After tea Dad says we have to stay at the table as he has something exciting to tell us.
Not another baby I think to myself. (That was what happened last time we had to stay at the table and get some exciting news.)
“Well,” starts Dad, “First of all – you all know our new Prime Minister, Mr Whitlam?”
Tony and I nod earnestly. Tony can recite all the Kings and Queens of England and all the Prime Ministers of England and Australia too.
“Well our new Prime Minister is a great man and all of our lives are going to change because of him,” Dad declares.
Mum’s mouth goes into a tight smile. Dad teases her that she
voted for old Billy Big Ears. Mum says it’s a secret who you vote for and no-one else’s business.
Try as we might it is hard to see how the new Prime Minister is really that exciting but he is fun to watch on the telly.
“Is he the one with the really big head?” asks Matt slowly.
“Yes Matt I suppose he does have quite a big head.” Dad sighs.
Dad was over the moon at the election last year. He says voting for Labour is like barracking for The Cats – you have to really believe in them to keep doing it.
“Last year I sent off a letter asking the government for money to do some work for them and Gough Whitlam has said yes!”
“The money is so I can go and study in Indonesia!” Dad effuses. “And I have some extra leave from work so we can all go together.”
“Did you get a letter from Gough?” Tony realises how important this is.
“Do we have to go to school?” Matt looks bright eyed.
“No, I got a letter from someone in the Department of Education and no, we don’t know about schools in Indonesia yet. You might all have to do school at home.”
“When do we have to go?” I have a hundred questions in my head. I want to be a vet and now I’m not going to go to school?
“We’ll be going in April and we have lots to do. But the most important thing is you will all have to learn Indonesian and learn about the country,” Dad tells us.
Dad gets the big Philips Atlas from the bookshelf and lifts it up onto the table. He opens out the page on Indonesia. It is the most beautiful map in the whole world – all the islands stretch and spin around the pages.
“We’re going to fly all the way to here,” Dad says
Dad bends over the map and makes a long arc from Melbourne to Jakarta.
“And we’re going to live here,” traces his finger a little way south-east of Jakarta.
“Bandung,” he says.
Gough Whitlam was elected in December 1972 and returned the first Labour Party to government since 1949.
In the first two weeks after the election, before the cabinet could be properly formed, a duumvirate was put in place where Whitlam and his Deputy sought to enact those areas which didn’t require any legistlative change or parliamentary debate.
The large pending IN TRAY shown in Michael Atchinson’s cartoon, shows the many other real issues Whitlam had to deal with.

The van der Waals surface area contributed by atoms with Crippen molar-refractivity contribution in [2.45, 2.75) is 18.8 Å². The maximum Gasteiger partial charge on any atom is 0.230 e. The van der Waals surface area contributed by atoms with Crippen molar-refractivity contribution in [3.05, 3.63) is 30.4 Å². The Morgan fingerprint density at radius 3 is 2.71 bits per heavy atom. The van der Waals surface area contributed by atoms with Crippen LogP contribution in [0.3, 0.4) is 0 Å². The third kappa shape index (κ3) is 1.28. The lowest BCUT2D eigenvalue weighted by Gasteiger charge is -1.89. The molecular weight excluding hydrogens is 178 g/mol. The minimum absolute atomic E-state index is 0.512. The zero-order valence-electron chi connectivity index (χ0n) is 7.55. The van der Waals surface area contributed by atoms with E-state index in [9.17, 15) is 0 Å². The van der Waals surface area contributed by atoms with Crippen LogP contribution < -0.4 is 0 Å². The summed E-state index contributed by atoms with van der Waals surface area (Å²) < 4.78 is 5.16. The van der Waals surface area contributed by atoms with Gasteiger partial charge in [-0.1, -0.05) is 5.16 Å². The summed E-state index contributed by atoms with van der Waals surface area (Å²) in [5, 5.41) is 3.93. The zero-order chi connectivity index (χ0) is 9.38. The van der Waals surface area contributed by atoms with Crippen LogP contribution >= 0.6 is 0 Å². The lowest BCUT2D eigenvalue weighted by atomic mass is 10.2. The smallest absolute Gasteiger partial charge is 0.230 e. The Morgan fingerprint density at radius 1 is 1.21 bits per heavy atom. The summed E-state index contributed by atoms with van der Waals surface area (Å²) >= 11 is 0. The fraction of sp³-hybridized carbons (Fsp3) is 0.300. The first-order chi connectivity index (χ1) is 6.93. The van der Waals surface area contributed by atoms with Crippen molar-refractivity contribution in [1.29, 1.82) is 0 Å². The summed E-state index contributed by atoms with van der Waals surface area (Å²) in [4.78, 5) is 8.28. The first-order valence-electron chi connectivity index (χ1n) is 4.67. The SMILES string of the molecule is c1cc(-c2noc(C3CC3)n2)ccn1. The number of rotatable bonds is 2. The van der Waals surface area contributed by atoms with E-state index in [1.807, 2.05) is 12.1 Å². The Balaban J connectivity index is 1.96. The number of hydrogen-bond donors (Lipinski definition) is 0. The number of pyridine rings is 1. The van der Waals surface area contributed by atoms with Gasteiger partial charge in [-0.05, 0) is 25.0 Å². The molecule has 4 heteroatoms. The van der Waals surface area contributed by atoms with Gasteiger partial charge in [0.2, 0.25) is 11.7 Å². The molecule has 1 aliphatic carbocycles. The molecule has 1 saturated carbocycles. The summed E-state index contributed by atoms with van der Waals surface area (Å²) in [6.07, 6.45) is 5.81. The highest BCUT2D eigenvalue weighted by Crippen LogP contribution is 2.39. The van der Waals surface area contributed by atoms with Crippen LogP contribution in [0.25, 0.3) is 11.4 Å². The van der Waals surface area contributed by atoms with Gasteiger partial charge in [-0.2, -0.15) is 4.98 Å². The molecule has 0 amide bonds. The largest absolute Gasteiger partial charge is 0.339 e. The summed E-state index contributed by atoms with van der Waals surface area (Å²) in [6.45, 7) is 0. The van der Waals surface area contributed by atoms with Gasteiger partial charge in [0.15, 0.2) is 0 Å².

This released a significant number of grants which had no doubt been sitting for decisions before the election and was probably the reason my dad received notice that his grant was approved so soon after the election.
Clifton Pugh’s 1972 Archibald prize winning portrait of Gough – perfectly captured Whitlam’s personality but caused some controversy in the art elite and was regarded by some as a ‘caricature’.
I first saw the original in the Old Parliament House and the energy of the person comes through with this great open gesture. Strangely it wasn’t until I had a go here at sketching from the original that I noticed his left fingers are flexed, not open.
The other powerful photographic portrait of Gough Whitlam is by Mervyn Bishop (1975) and shows Gough pouring sand into the hand of Vincent Lingiari in a telling gesture of the story towards reconciliation with the indigenous peoples of Australia and the recognition of their land rights.
More on this image can be read from the National Portrait Gallery magazine. http://www.portrait.gov.au/magazine/article.php?articleID=165
A large collection of Mervyn Bishop’s extraordinary portfolio of work can be seen at the Gallery of NSW http://www.artgallery.nsw.gov.au/collection/works/?artist_id=bishop-mervyn
‘The Cats’, for those not totally au fait with the game of Australian Rules Football, are the Geelong Football Team. My Dad was, is and ever will be a Cats supporter.
|The images shown here are a painting by Clifton Pugh and a photographic image by Mervyn Bishop and a drawing by Michael Atchinson the copyright for each is most likely owned by either the artist who produced the image, the person who commissioned the work, or the heirs thereof. It is believed that the use of this low-resolution images of works of art